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Google Is Adding A Carousel Of Snippets For Webpages On Its Search Engine

Google is recently testing a new form of "snippets" to its Search engine, adding information relevant to the webpage in a carousel of relevant headings and small blurbs.

The feature was noted by a few users across Twitter, when they used Google Search to look up anything that had an associated Wikipedia page. As of yet, this feature does seem to be limited to Wikipedia, and might probably stay as such for the potential years to come. More on that later. Searching up a celebrity's name, for example Sylvester Stallone, will lead to the usual Search results popping up. A link to his Wikipedia page will probably be one of the earlier results too.

However, upon scrolling down, one will notice a bunch of sub headings below the link and its preview text. The subheadings, such as Early Life, Acting Career, etc., will be the same as those within the Wikipedia page. They will also have preview text available, which can be read in full once the page is opened up. Scrolling right to left will reveal further headings, thus forming the "carousel" appearance previously alluded to.

The carousel, while reportedly limited to Wikipedia for the nonce, can extend itself to any and all Wikipedia pages. Circulating screenshots have the Wikipedia carousels forming under results for famous individuals, company names, and even more random searches such as "bears". It's an impressive little update, even if it ultimately might lead to the entire Search results webpage having a more cluttered aesthetic. While extending such treatment to other webpages would be an impressive feat, starting with Wikipedia was the way to go. The site presents information in a clear, concise manner, following a singular format that extends itself to all of the webpages it houses. Perhaps most interesting of all, however, is that this feature isn't really new. Another search engine implemented it before Google even started testing.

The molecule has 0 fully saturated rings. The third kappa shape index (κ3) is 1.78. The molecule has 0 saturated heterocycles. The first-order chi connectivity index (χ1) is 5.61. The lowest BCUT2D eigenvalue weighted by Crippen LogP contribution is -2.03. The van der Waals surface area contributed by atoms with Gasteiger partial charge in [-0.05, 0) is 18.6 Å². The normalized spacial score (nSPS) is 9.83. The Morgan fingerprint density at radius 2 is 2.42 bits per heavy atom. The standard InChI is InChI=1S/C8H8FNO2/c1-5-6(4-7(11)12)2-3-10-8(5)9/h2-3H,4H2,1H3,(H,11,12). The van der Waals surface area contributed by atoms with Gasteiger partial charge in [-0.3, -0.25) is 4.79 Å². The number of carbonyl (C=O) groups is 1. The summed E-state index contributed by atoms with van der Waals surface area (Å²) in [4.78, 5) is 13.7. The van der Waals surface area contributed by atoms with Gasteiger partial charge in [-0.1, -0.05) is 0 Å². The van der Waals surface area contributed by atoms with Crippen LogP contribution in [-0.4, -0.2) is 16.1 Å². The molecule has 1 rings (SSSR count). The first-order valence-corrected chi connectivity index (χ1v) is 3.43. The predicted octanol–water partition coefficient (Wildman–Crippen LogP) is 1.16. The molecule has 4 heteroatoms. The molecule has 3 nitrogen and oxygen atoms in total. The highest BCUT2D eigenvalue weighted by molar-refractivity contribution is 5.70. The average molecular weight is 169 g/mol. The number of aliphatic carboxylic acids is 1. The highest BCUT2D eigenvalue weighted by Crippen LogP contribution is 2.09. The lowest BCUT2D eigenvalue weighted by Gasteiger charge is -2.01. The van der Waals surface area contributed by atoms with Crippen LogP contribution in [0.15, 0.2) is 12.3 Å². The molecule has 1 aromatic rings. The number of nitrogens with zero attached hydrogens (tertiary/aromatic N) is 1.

The carousel snippets were first seen in search results from the Bing search engine. Bing may not be as popular as Google Search is, but the devs try their best to cater more and more to the niche, limited audience that they're managed to amass. The carousel we've seen was officially integrated into Bing's search engine interface all the way back in March of this year. Seems like Google may be a bit late to the show here, but the company's Search engine is still seen as the most popular. Bing doing something before them won't really hurt business overall.

This feature is very clearly under a form of A/B beta testing, since very limited individuals have seen and/or taken screencaps of the feature. When it's expected to be implemented is a question no one can answer definitively. However, considering that the feature's already developed and has been integrated into the Search interface, testing shouldn't take longer than a few months.


Screenshot: @NaktiP.

Read next: Google Is Testing Out Multiple Indented Search Results, After Having Tried Out Single Results Before

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